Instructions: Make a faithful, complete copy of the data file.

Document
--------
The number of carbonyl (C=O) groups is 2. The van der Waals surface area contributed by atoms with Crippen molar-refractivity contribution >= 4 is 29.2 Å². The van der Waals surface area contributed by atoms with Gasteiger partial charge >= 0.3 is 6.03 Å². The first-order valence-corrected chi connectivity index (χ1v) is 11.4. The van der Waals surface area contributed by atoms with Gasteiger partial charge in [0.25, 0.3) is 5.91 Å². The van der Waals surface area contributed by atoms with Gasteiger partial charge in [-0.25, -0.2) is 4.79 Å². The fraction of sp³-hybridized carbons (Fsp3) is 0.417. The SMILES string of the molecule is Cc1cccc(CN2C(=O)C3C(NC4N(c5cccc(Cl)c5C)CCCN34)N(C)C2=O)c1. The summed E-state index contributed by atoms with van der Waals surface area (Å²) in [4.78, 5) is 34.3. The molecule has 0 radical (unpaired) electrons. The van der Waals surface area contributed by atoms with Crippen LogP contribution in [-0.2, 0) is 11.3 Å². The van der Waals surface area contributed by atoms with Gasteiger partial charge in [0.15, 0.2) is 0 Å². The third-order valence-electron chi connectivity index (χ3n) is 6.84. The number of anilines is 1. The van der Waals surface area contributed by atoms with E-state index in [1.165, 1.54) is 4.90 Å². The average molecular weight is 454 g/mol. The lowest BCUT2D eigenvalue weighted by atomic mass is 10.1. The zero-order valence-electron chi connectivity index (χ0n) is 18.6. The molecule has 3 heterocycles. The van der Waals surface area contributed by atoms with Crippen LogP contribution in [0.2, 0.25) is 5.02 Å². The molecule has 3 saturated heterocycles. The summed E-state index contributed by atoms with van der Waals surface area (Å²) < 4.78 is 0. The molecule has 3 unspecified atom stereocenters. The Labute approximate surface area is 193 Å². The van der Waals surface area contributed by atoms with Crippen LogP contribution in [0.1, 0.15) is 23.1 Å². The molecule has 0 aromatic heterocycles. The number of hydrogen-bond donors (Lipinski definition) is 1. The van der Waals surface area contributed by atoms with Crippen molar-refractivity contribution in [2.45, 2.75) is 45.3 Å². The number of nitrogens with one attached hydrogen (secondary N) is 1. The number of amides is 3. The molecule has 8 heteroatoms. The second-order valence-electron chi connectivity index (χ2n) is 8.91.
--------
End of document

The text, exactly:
The number of carbonyl (C=O) groups is 2. The van der Waals surface area contributed by atoms with Crippen molar-refractivity contribution >= 4 is 29.2 Å². The van der Waals surface area contributed by atoms with Gasteiger partial charge >= 0.3 is 6.03 Å². The first-order valence-corrected chi connectivity index (χ1v) is 11.4. The van der Waals surface area contributed by atoms with Gasteiger partial charge in [0.25, 0.3) is 5.91 Å². The van der Waals surface area contributed by atoms with Gasteiger partial charge in [-0.25, -0.2) is 4.79 Å². The fraction of sp³-hybridized carbons (Fsp3) is 0.417. The SMILES string of the molecule is Cc1cccc(CN2C(=O)C3C(NC4N(c5cccc(Cl)c5C)CCCN34)N(C)C2=O)c1. The summed E-state index contributed by atoms with van der Waals surface area (Å²) in [4.78, 5) is 34.3. The molecule has 0 radical (unpaired) electrons. The van der Waals surface area contributed by atoms with Crippen LogP contribution in [-0.2, 0) is 11.3 Å². The van der Waals surface area contributed by atoms with Gasteiger partial charge in [0.15, 0.2) is 0 Å². The third-order valence-electron chi connectivity index (χ3n) is 6.84. The number of anilines is 1. The van der Waals surface area contributed by atoms with E-state index in [1.165, 1.54) is 4.90 Å². The average molecular weight is 454 g/mol. The lowest BCUT2D eigenvalue weighted by atomic mass is 10.1. The zero-order valence-electron chi connectivity index (χ0n) is 18.6. The molecule has 3 heterocycles. The van der Waals surface area contributed by atoms with Crippen LogP contribution in [0.2, 0.25) is 5.02 Å². The molecule has 3 saturated heterocycles. The summed E-state index contributed by atoms with van der Waals surface area (Å²) < 4.78 is 0. The molecule has 3 unspecified atom stereocenters. The Labute approximate surface area is 193 Å². The van der Waals surface area contributed by atoms with Crippen LogP contribution in [0.1, 0.15) is 23.1 Å². The molecule has 0 aromatic heterocycles. The number of hydrogen-bond donors (Lipinski definition) is 1. The van der Waals surface area contributed by atoms with Crippen molar-refractivity contribution in [2.45, 2.75) is 45.3 Å². The number of nitrogens with one attached hydrogen (secondary N) is 1. The number of amides is 3. The molecule has 8 heteroatoms. The second-order valence-electron chi connectivity index (χ2n) is 8.91.